My heart was a racing a bit—actually quite a bit!—as I peered down into the narrow opening that looked like a large, smooth, white, icy pipe. I immediately thought of the large cannons in the traveling circuses of old that would shoot a person into space and hopefully, onto some kind of a soft landing pad. But, in this case, I was being 'shot down' instead of up. The attendant at the Whistler Sliding Centre (www.whistlerslidingcentre.com) said, “Are you ready for this adventure Mr. Turner?” I gulped, then forced out the words. “Yep, bring it on!”
And so it began. Like a warm sack of potatoes—with helmet and gloves on—I laid face down on the skeleton sled. My hands were extended and placed straight behind me, grasping a 'hold on for your dear life' handle with my head and feet extended beyond the sled. The attendant held onto my feet and then said, “You're off. Enjoy!” And so it began. Wow! Wow! Wow! I was moving so fast that enjoyment was probably not the operant word—survival was! Yikes, what in hell had I gotten myself into? All I saw was the white blur of ice an inch away from my face as I reached a speed of 90 plus km/hour and experienced 3 Gs on the world's fastest course. For the public, this course is just one-third the distance on which the Olympic and other athletes compete. Both as a kid and a grownup, I've sledded, tobogganed (even taken a car hood down the mountain) and inner-tubed. But speed and exhilaration-wise, nothing compares to the skeleton! Whew! Being such an adrenalin junkie, I even went back up for one more run, though I would bloody myself up on that one at the famous Thunderbird Corner when my nose (that damn big nose) scraped the track after I got a little 'out of control' at the final corner.
Whistler for Adventure
My friend John Paulson and I spent 10 days last March at Whistler, BC, Canada. Whistler and Vancouver was host to the 2010 Winter Olympics and much of that infrastructure is now open to the public. During our stay, adventure was on our docket everyday and it included skiing, zip-lining, the bobsleigh and the skeleton sled. To unwind after our adventurous days, we used the swimming pool and spas at the World Mart Cascade Lodge, strolled the picturesque streets of Whistler and the Olympic Plaza and made our way to the Scandinave Spa. The robustness of our activities always gave us both a good night sleep.
If you crave living on the edge, the skeleton is a special, rare treat. Part of adventuring is overcoming your fears and this particular activity perfectly fits that billing. 'Lightning on ice' is what it’s called and I can't think of a better name. John celebrated his 60th birthday during our stay and his treat was two runs on a bobsleigh ('thunder on ice'). He wanted to do them both on the same day, but because of the Gs pulled (5-6), a rider has to take one day off in between rides. Neither the skeleton nor the bobsleigh are for the timid-at-heart. Speaking about that, you're not allowed to ride if you have a bad ticker.
Super Fly Winter Zip-line
Super Fly (www.superflyziplines.com) operates Canada's longest single and tandem zip-lines. They’re more than a kilometer long and 600 feet high. We reached speeds up to 100 km/hour. It was extraordinary. Except for one run, we did them all upside down, just for the thrill of it. These runs are in the temperate Canadian rainforest. We were flying above wild creeks, old growth trees and spectacular mountain backdrops. On the longest run we took (right side up), John first held back. Then he zoomed past me like a rocket. Check out the video. As the zip leaders are well versed in forest ecology, we also got a heap of knowledge along with our thrills.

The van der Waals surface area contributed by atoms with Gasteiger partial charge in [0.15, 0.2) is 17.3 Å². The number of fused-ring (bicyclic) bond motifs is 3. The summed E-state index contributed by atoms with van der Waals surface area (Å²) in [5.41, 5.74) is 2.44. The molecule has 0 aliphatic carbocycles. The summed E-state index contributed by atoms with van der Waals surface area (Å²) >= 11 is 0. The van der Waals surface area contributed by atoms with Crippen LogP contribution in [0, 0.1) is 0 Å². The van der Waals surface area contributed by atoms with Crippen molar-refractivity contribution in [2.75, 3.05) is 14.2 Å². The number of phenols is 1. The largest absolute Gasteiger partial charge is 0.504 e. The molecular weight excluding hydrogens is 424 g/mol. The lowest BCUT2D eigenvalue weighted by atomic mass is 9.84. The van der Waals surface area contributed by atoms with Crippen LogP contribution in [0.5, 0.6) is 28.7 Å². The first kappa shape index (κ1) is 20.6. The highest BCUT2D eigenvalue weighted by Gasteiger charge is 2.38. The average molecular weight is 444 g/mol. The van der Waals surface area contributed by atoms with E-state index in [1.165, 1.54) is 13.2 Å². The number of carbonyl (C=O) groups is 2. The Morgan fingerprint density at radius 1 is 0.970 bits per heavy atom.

Skiing Legendary Whistler Blackcomb
We came mainly to ski, and that is what we did every day. While the rest of the Northwest was experiencing major droughts, creating a paucity of skiing, Whistler Blackcomb had ample snow, though it was skimpier than normal. But because of its vast terrain and elevation, we were able to find wonderful snow somewhere everyday. Whereas in 2014 I spent more time skiing Blackcomb Mountain, in 2015, most of my time was spent on Whistler Mountain. We skied mostly on Peak Express, Symphony Express and Harmony Express. The views from on top of Symphony, Little Whistler Peak and Peak Lookout were simply spectacular. One afternoon I popped down the Lower Dave Murray Downhill run to Creekside for some lunch and to watch a bit of March Madness basketball. Several days we had offerings of lovely fresh powder.
St. Paddy's Day at Dubb Linn Gate
Our favorite apré ski haunt in the Village is Dubb Linn Gate Irish Pub. It is a great place to wet your whistle at the end of any rigorous ski day—but especially on Saint Patrick Day. Skiers, boarders and others come out of the woodwork with their St. Pat's costumes. We had our own special trinkets, as well. I love Guinness. But the Pub also has a lively beer tap offering and a great list of Irish whiskeys and single malt scotches to go along with their spirited live Irish toe tapping, jiggin' live music. If you like something really different, try their drink called Dark and Soutly. It’s a blend of dark rum, fresh lime, ginger and habanero syrup topped off with Guinness. Don't get your Irish up too much if you plan to ski the following day or you can just plan on having a room-bound recoup day instead!
In my opinion, Whistler Blackcomb is the greatest snowsport resort in North America—maybe in the world. You can always depend on WB for ample snow, even in dry years. This year snow is abundant. Make your plans to head north from the Lower 48, or wherever you may be coming from.
Larry Turner is a freelance photographer/writer from Malin, Oregon. His work has appeared in publications throughout the world. You can see his daily postings—wherever he is traveling—on Facebook at: https://www.facebook.com/larry.turnerphotography.3.